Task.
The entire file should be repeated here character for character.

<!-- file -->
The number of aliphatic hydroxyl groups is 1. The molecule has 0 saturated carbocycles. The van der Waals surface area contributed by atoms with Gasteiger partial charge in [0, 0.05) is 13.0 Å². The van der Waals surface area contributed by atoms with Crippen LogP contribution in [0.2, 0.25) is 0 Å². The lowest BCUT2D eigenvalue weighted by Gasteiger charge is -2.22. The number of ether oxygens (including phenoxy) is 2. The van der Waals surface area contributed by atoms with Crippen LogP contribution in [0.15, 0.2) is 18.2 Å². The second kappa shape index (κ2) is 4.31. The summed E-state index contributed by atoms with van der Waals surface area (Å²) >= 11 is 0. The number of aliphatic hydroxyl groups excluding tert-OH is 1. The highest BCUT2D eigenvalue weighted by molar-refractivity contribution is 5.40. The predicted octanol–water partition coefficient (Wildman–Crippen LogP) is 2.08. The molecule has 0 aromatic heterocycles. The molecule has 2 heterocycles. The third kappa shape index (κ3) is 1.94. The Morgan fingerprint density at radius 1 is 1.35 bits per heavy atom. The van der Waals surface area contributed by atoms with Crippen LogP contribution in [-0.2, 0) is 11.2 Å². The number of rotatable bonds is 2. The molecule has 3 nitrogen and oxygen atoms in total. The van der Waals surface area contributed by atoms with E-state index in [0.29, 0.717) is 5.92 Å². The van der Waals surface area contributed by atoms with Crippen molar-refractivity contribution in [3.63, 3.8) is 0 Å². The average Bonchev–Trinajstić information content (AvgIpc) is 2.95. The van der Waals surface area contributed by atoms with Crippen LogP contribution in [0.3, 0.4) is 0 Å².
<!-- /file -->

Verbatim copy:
The number of aliphatic hydroxyl groups is 1. The molecule has 0 saturated carbocycles. The van der Waals surface area contributed by atoms with Gasteiger partial charge in [0, 0.05) is 13.0 Å². The van der Waals surface area contributed by atoms with Crippen LogP contribution in [0.2, 0.25) is 0 Å². The lowest BCUT2D eigenvalue weighted by Gasteiger charge is -2.22. The number of ether oxygens (including phenoxy) is 2. The van der Waals surface area contributed by atoms with Crippen LogP contribution in [0.15, 0.2) is 18.2 Å². The second kappa shape index (κ2) is 4.31. The summed E-state index contributed by atoms with van der Waals surface area (Å²) >= 11 is 0. The number of aliphatic hydroxyl groups excluding tert-OH is 1. The highest BCUT2D eigenvalue weighted by molar-refractivity contribution is 5.40. The predicted octanol–water partition coefficient (Wildman–Crippen LogP) is 2.08. The molecule has 0 aromatic heterocycles. The molecule has 2 heterocycles. The third kappa shape index (κ3) is 1.94. The Morgan fingerprint density at radius 1 is 1.35 bits per heavy atom. The van der Waals surface area contributed by atoms with Crippen LogP contribution in [-0.2, 0) is 11.2 Å². The number of rotatable bonds is 2. The molecule has 3 nitrogen and oxygen atoms in total. The van der Waals surface area contributed by atoms with E-state index in [0.29, 0.717) is 5.92 Å². The van der Waals surface area contributed by atoms with Crippen molar-refractivity contribution in [3.63, 3.8) is 0 Å². The average Bonchev–Trinajstić information content (AvgIpc) is 2.95. The van der Waals surface area contributed by atoms with Crippen LogP contribution in [0.3, 0.4) is 0 Å².